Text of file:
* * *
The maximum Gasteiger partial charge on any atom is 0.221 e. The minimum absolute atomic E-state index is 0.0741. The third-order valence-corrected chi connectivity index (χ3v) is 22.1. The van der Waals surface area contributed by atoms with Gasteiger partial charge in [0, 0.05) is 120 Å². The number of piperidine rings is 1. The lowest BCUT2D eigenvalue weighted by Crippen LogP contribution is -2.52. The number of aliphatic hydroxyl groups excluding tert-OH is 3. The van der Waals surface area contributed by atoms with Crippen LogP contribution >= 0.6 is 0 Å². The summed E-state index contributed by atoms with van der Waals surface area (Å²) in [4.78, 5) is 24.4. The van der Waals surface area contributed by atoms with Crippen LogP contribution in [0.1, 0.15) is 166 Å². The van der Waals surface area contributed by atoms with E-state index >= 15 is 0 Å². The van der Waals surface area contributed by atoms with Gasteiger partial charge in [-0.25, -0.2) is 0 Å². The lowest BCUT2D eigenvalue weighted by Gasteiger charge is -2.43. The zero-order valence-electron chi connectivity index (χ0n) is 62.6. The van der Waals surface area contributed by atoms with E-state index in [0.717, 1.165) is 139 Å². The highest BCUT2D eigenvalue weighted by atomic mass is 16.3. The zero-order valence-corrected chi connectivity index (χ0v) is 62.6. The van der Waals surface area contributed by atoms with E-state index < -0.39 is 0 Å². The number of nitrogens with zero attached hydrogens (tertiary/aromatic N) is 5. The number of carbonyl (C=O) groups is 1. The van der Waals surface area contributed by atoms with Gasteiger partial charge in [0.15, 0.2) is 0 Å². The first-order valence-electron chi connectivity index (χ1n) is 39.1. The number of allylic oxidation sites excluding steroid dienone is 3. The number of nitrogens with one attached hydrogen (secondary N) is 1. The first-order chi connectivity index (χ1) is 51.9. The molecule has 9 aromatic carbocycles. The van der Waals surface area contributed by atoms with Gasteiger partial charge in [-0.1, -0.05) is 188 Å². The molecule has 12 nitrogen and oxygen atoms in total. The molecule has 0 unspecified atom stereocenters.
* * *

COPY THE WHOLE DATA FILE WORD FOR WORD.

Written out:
The maximum Gasteiger partial charge on any atom is 0.221 e. The minimum absolute atomic E-state index is 0.0741. The third-order valence-corrected chi connectivity index (χ3v) is 22.1. The van der Waals surface area contributed by atoms with Gasteiger partial charge in [0, 0.05) is 120 Å². The number of piperidine rings is 1. The lowest BCUT2D eigenvalue weighted by Crippen LogP contribution is -2.52. The number of aliphatic hydroxyl groups excluding tert-OH is 3. The van der Waals surface area contributed by atoms with Crippen LogP contribution >= 0.6 is 0 Å². The summed E-state index contributed by atoms with van der Waals surface area (Å²) in [4.78, 5) is 24.4. The van der Waals surface area contributed by atoms with Crippen LogP contribution in [0.1, 0.15) is 166 Å². The van der Waals surface area contributed by atoms with E-state index >= 15 is 0 Å². The van der Waals surface area contributed by atoms with Gasteiger partial charge in [-0.25, -0.2) is 0 Å². The lowest BCUT2D eigenvalue weighted by Gasteiger charge is -2.43. The zero-order valence-electron chi connectivity index (χ0n) is 62.6. The van der Waals surface area contributed by atoms with E-state index in [0.717, 1.165) is 139 Å². The highest BCUT2D eigenvalue weighted by atomic mass is 16.3. The zero-order valence-corrected chi connectivity index (χ0v) is 62.6. The van der Waals surface area contributed by atoms with E-state index < -0.39 is 0 Å². The number of nitrogens with zero attached hydrogens (tertiary/aromatic N) is 5. The number of carbonyl (C=O) groups is 1. The van der Waals surface area contributed by atoms with Gasteiger partial charge in [0.15, 0.2) is 0 Å². The first-order valence-electron chi connectivity index (χ1n) is 39.1. The number of allylic oxidation sites excluding steroid dienone is 3. The number of nitrogens with one attached hydrogen (secondary N) is 1. The first-order chi connectivity index (χ1) is 51.9. The molecule has 9 aromatic carbocycles. The van der Waals surface area contributed by atoms with Gasteiger partial charge in [-0.1, -0.05) is 188 Å². The molecule has 12 nitrogen and oxygen atoms in total. The molecule has 0 unspecified atom stereocenters.